Family of Henrietta Lacks asks court to reject Thermo Fisher’s second motion to dismiss lawsuit

Family members of Henrietta Lacks are asking a federal judge to reject Thermo Fisher Scientific’s second attempt to get the court to dismiss the family’s lawsuit against the multimillion-dollar biotech company.

In court documents filed Friday, Ron Lacks — Henrietta Lacks’ grandson, who is representing her estate in the lawsuit — requested a hearing on the motion to dismiss that Thermo Fisher filed in January.


At question in the unprecedented lawsuit is whether Thermo Fisher, and other companies, should pay Henrietta Lacks’ living descendants for products derived from cells taken from her by a Johns Hopkins doctor in 1951 without her knowledge or consent while she was receiving treatment for cervical cancer.

Henrietta Lacks, a Black mother of five who lived in Turner Station, died a few months after her diagnosis, at 31 years old. But her cells survived, becoming the first to live outside a body in a laboratory.


HeLa cells — as they’ve come to be known — are considered the first “immortal” cell line and are still replicating in laboratories today. They’ve been used in countless medical and scientific advancements, from mapping the human genome to developing HPV vaccines.

Henrietta Lacks is pictured shortly after her move with her husband, David Lacks, from Clover, Virginia, to Baltimore in the early 1940s. She died of cervical cancer in 1951, and her cells, which were taken without her knowledge, have spurred vast scientific breakthroughs and lifesaving innovations.

They also were the first cells to be commercialized, becoming the building blocks of an industry that has made billions from buying and selling tissues and cells and patenting genes.

About a year and a half ago, Henrietta Lacks’ living descendants hired the famed civil rights attorney Ben Crump, who said he plans to sue as many as 100 defendants, including pharmaceutical companies that built their businesses off medical research using the HeLa cell line.

Thermo Fisher is the first company the family’s legal team is suing. The family’s lawyers are accusing the company of “unjust enrichment” for making and selling products that relied on Henrietta Lacks’ cells.

In the first motion to dismiss that Thermo Fisher’s lawyers filed in the case, they argued that the Lacks family hadn’t filed their claim in a timely manner. Under Maryland law, a person has to sue for unjust enrichment within three years of first learning of something that might be grounds for a lawsuit.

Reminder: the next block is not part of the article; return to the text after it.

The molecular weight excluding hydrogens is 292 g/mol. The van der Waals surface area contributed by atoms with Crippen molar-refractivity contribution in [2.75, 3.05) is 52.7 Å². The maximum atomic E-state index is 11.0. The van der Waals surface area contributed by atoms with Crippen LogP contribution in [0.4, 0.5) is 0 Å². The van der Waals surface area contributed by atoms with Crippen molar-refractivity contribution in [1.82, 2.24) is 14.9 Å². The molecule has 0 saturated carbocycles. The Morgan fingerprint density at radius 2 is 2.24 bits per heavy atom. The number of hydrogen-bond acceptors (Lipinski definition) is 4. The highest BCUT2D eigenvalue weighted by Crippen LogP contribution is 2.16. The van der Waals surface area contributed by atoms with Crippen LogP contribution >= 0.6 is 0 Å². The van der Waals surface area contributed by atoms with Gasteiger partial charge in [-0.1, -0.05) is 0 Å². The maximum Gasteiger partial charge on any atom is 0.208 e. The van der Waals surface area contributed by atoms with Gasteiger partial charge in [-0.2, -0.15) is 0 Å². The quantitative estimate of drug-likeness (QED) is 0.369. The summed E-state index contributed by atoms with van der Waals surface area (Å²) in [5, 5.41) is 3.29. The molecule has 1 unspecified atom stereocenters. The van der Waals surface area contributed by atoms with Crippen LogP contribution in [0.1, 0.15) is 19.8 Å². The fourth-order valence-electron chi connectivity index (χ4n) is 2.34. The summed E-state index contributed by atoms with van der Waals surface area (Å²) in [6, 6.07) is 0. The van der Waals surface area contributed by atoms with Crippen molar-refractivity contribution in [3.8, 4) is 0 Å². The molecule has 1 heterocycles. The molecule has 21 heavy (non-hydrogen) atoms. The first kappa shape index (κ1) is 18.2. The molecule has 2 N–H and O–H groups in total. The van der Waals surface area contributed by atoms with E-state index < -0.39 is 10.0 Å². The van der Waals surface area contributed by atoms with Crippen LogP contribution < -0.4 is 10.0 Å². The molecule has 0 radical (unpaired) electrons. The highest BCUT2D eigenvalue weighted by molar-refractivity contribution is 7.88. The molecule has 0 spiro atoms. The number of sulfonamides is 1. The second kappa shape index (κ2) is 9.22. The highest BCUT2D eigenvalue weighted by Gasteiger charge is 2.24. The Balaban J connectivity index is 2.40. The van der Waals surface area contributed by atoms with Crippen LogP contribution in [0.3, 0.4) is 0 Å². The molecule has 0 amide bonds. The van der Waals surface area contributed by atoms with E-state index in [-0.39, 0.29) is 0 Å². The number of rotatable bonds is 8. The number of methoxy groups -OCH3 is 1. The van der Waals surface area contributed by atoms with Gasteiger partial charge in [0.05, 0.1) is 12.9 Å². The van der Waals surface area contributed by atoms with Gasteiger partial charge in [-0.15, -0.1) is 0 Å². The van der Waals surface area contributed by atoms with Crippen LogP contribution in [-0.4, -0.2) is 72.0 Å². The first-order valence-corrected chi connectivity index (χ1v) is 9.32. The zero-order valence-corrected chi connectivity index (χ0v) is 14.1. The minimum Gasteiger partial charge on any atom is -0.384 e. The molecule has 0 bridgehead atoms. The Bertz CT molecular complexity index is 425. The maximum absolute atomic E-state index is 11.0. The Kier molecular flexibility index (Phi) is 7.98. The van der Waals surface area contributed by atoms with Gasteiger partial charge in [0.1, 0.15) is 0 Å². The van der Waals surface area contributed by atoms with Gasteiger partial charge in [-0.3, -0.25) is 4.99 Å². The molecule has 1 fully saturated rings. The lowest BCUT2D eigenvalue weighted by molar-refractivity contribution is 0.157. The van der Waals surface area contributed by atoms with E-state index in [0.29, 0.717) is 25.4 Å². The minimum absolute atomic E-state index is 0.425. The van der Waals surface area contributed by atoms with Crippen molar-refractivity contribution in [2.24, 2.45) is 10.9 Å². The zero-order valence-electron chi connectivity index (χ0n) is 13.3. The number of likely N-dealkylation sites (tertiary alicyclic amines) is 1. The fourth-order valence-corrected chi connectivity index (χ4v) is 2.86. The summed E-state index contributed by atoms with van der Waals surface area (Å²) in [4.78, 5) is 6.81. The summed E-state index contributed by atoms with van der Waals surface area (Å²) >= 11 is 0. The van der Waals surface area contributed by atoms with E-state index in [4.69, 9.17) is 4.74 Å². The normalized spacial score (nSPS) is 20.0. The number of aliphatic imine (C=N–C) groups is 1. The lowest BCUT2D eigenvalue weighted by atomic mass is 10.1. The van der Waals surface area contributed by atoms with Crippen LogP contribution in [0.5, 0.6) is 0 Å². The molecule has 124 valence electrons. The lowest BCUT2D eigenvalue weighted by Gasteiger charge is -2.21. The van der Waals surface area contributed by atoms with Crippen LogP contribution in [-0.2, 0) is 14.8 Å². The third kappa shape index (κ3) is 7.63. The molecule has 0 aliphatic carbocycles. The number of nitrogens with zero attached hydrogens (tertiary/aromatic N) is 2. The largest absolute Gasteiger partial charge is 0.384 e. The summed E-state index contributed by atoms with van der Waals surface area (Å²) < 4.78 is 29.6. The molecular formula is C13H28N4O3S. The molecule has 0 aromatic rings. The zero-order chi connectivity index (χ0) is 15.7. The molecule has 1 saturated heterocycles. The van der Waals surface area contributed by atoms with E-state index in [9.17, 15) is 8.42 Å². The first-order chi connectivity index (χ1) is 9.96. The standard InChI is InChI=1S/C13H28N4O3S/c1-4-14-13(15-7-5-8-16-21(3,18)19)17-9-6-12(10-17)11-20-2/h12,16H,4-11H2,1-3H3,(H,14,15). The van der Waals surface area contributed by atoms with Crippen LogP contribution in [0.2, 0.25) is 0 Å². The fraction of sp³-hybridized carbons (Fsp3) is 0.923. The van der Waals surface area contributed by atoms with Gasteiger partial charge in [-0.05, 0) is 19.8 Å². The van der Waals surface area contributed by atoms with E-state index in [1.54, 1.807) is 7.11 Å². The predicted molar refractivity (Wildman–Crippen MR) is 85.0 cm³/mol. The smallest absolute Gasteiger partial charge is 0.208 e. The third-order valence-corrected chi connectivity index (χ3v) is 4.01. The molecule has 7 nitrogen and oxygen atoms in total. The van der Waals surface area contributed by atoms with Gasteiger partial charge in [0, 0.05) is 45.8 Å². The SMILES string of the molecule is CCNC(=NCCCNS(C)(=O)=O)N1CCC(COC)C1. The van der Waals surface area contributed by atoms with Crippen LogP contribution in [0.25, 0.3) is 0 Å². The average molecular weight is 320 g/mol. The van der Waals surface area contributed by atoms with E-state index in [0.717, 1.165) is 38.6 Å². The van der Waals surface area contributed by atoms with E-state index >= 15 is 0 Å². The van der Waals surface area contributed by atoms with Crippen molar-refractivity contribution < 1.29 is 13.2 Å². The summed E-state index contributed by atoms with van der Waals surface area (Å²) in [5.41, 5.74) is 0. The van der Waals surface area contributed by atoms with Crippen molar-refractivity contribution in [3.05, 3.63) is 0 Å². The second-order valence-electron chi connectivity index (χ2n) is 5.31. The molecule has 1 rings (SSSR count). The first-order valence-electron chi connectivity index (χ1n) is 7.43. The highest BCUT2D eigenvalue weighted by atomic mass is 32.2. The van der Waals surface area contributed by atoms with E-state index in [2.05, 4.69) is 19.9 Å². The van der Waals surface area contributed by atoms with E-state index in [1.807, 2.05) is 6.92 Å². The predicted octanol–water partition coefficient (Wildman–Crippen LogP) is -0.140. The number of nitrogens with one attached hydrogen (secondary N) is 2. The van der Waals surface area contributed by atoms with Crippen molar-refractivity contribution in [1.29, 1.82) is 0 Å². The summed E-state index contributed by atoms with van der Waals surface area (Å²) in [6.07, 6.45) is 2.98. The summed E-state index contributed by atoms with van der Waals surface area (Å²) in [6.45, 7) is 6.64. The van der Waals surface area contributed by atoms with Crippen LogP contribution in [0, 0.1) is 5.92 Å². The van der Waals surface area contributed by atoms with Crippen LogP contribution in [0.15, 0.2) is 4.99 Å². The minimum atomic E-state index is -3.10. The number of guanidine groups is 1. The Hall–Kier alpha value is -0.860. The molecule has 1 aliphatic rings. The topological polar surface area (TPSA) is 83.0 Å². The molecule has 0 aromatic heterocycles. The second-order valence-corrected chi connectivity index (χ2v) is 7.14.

The company’s lawyers argue that Henrietta Lacks’ story has been one of the most well-known examples of racist medical mistreatment in America since 2010, when journalist Rebecca Skloot published the bestselling book “The Immortal Life of Henrietta Lacks.” The book was later made into an HBO movie, starring Oprah Winfrey.

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In November, the lawyers representing the Lacks family edited their original complaint against Thermo Fisher to allege the company’s unjust enrichment is ongoing, because — according to the amended complaint — Thermo Fisher continues “to receive a benefit from Henrietta Lacks every time it cultivates, sells, and receives payment for newly-replicated HeLa cells.”

But in Thermo Fisher’s second motion to dismiss, the company said the new complaint relies upon an incorrect definition of unjust enrichment, and doesn’t fix the suit’s statute of limitations problems.


The Lacks family disputes the company’s arguments in its most recent filing, asserting that the unjust enrichment claim is legitimate and was filed in a timely manner.

“What [Thermo Fisher] fails to grasp — but what the Court readily understood — is that the statute of limitations on Plaintiff’s unjust enrichment claim is based on [Thermo Fisher’s] ongoing ill-gotten gains today,” Friday’s filing reads, “not the initial assault at the hands of the physicians in whom Mrs. Lacks had placed her trust.”

“[Thermo Fisher] simply ignores its treatment of Henrietta Lacks’s genetic material as chattel to be bought and sold today, not 70 years ago,” the filing continues.

Lawyers representing Thermo Fisher declined to comment on the latest filing.

Under local rules for the U.S. District Court in Maryland, the company has 14 days — or until March 3 — to file an official response, unless an extension is granted.